Paromycin Side Effects
Generic Name: paromomycin
Note: This page contains side effects data for the generic drug paromomycin. It is possible that some of the dosage forms included below may not apply to the brand name Paromycin.
It is possible that some side effects of Paromycin may not have been reported. These can be reported to the FDA here. Always consult a healthcare professional for medical advice.
For the Consumer
Applies to paromomycin: oral capsule
As well as its needed effects, paromomycin (the active ingredient contained in Paromycin) may cause unwanted side effects that require medical attention.
Some paromomycin side effects may not need any medical attention. As your body gets used to the medicine these side effects may disappear. Your health care professional may be able to help you prevent or reduce these side effects, but do check with them if any of the following side effects continue, or if you are concerned about them:Incidence not known
- Abdominal or stomach cramps
For Healthcare Professionals
Applies to paromomycin: oral capsule
Gastrointestinal side effects of paromomycin (the active ingredient contained in Paromycin) have commonly included nausea, vomiting, diarrhea, and abdominal discomfort, especially with doses greater than 3 g per day. Malabsorption of xylose and sucrose has been reported. A case of pancreatitis in an AIDS patient has been attributed to paromomycin.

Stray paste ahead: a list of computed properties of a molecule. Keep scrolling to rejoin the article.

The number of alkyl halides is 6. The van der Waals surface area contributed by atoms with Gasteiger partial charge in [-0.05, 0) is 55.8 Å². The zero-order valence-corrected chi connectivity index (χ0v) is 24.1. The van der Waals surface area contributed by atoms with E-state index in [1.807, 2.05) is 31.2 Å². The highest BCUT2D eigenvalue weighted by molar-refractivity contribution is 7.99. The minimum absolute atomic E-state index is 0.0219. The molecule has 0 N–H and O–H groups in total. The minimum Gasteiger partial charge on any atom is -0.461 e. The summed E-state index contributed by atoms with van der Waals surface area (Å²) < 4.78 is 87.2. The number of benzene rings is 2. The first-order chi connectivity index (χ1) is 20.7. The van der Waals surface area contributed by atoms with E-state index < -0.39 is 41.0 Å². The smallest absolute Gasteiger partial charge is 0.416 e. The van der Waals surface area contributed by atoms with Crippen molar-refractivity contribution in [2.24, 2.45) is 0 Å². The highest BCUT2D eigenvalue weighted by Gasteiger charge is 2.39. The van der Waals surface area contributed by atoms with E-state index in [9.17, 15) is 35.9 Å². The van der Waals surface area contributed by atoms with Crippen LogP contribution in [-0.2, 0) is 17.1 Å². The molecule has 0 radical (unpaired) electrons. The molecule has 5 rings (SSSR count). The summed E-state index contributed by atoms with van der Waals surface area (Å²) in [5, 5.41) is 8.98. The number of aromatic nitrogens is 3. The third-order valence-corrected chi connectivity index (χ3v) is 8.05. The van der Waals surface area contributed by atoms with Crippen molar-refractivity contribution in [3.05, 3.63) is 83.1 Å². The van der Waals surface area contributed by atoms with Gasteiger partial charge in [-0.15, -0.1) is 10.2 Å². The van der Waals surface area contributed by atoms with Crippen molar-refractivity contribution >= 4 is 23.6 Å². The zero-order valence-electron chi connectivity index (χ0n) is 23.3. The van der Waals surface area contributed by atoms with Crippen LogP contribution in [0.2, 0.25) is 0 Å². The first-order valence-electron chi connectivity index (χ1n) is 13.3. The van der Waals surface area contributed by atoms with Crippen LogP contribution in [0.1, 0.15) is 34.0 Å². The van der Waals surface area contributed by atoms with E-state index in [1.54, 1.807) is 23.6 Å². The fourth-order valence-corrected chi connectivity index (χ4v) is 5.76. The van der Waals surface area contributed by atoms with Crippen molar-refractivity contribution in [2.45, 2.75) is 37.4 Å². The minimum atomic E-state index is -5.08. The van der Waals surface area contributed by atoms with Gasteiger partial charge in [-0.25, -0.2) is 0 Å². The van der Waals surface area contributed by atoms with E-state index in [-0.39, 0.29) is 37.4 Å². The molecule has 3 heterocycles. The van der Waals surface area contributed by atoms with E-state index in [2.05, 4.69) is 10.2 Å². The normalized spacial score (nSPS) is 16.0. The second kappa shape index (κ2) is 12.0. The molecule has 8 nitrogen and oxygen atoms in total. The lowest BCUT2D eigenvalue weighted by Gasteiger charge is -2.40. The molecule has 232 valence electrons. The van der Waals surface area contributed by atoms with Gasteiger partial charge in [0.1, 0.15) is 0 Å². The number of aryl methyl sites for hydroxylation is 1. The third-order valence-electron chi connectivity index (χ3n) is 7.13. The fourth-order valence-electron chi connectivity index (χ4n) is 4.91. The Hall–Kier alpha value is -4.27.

A patient with AIDS developed pancreatitis after five days of therapy with paromomycin for cryptosporidiosis. Serum amylase declined progressively after paromomycin was discontinued, but became elevated after reinstitution of therapy.
Nervous system side effects have rarely included ototoxicity and sensorineural damage, usually in patients who also had hepatic disease. Rarely, patients may also experience headache or vertigo.
Nephrotoxicity is a consideration with the use of any aminoglycoside, however, paromomycin (the active ingredient contained in Paromycin) is poorly absorbed by the gastrointestinal tract. Accumulation of paromomycin may be problematic in patients with impaired renal function and patients treated with multiple or prolonged courses of therapy.
Hepatic side effects have included transient elevated aspartate transaminase (greater than 3 times ULN) and alanine transaminase (greater than 3 times ULN) in patients receiving intramuscular paromomycin (the active ingredient contained in Paromycin) during a clinical study.
Local side effects have included injection site pain and swelling in patients receiving intramuscular paromomycin (the active ingredient contained in Paromycin) during a clinical study.
Other side effects have included pyrexia in patients receiving intramuscular paromomycin (the active ingredient contained in Paromycin) during a clinical study.
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